Travel Tuesday: A little piece of paradise called Omiš, Croatia

I’ve been half way around the world and back since my last blog post.

And I’m a different person.

Oh, not actually a different person. I’m still a 5-foot-10, fitness-obsessed, God-fearing native Minnesotan whose current address is Illinois.

But I’m different.

“In a strange place, you become more fully evident,” writes author Andrew Solomon in Far and Away: Reporting from the Brink of Change. Solomon describes, as summarized by editor Pilar Guzman in a recent issue of Condé Nast Traveler, “how immersing yourself in a foreign environment heightens an awareness of your own otherness — not just as a stranger in a strange land, but who you really are at home too.”

That, in a sentence, is the plot summary of this blog, Minnesota Transplant. I was born in Minnesota and grew up there. I will always be a Minnesotan, even when I live in another state and visit another country. But living in another state and visiting another country informs my sense of self. Every day, every journey, I learn who I am and who I am not.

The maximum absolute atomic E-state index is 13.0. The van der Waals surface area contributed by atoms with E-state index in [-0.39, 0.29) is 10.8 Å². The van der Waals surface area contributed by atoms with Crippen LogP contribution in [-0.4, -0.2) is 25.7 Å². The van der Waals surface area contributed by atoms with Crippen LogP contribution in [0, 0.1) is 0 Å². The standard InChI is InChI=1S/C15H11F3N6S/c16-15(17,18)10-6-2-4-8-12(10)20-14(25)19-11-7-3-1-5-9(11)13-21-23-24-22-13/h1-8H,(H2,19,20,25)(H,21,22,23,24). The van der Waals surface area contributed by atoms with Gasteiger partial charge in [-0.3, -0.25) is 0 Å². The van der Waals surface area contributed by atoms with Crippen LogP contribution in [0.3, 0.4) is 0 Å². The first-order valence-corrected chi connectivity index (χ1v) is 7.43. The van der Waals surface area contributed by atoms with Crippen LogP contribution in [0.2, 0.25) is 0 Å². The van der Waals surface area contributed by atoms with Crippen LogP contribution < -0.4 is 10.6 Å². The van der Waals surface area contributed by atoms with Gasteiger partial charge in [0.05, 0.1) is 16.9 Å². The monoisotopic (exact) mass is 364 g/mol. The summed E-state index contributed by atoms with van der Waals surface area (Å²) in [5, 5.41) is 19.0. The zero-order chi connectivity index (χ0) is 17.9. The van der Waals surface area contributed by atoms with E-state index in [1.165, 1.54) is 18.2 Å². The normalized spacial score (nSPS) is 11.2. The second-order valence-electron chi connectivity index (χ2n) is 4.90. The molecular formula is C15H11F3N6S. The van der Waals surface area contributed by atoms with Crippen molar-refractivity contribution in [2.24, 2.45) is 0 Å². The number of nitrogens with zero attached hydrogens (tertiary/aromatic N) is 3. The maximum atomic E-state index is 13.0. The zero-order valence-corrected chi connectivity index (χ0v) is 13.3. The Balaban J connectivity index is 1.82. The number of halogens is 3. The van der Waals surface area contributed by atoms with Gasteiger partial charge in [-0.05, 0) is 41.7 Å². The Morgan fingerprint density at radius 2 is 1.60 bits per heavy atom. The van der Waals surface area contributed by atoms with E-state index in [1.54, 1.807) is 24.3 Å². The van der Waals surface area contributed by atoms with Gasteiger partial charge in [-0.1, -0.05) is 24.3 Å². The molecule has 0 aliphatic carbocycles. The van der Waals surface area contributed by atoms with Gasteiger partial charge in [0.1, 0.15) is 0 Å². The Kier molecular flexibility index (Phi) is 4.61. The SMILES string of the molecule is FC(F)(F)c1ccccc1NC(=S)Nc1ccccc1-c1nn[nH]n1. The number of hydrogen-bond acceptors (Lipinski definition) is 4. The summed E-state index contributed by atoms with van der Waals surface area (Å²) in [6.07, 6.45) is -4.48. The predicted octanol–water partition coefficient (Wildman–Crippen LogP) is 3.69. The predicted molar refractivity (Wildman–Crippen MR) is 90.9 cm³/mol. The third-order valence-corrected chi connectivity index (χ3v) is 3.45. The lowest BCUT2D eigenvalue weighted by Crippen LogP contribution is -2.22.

This is the gift of traveling — learning not only about another place, a different culture, other people, but also about ourselves. Sometimes we learn how great we are. But often we learn how small.

Seeing as it’s Travel Tuesday here at Minnesota Transplant, let me tell you all about my trip. Or at least a part of it. I’ll save some bits and pieces for another Tuesday (or two or three).

In June, my Beloved, my stepchildren and I enjoyed an epic, once-in-a-lifetime type of trip to Europe. We visited Dubrovnik and spent some time in Barcelona, but we lived in Omiš (that caron above the s (the little v symbol) renders Omiš pronounced as oh-mish, not oh-miss).

It’s a little town of about 15,000 in Croatia on the Adriatic Sea.

Croatia? You look confused. Who goes to Croatia?

Croatia, a mostly coastal country once a part of Yugoslavia and embroiled in the Bosnian War in the 1990s, was never on my bucket list either, but as is the case with many things in life, it’s who you know that gets you were you go. My Beloved knows a guy whose parents grew up there, and the guy owns property there he willing opens up to special people. We, apparently, are special.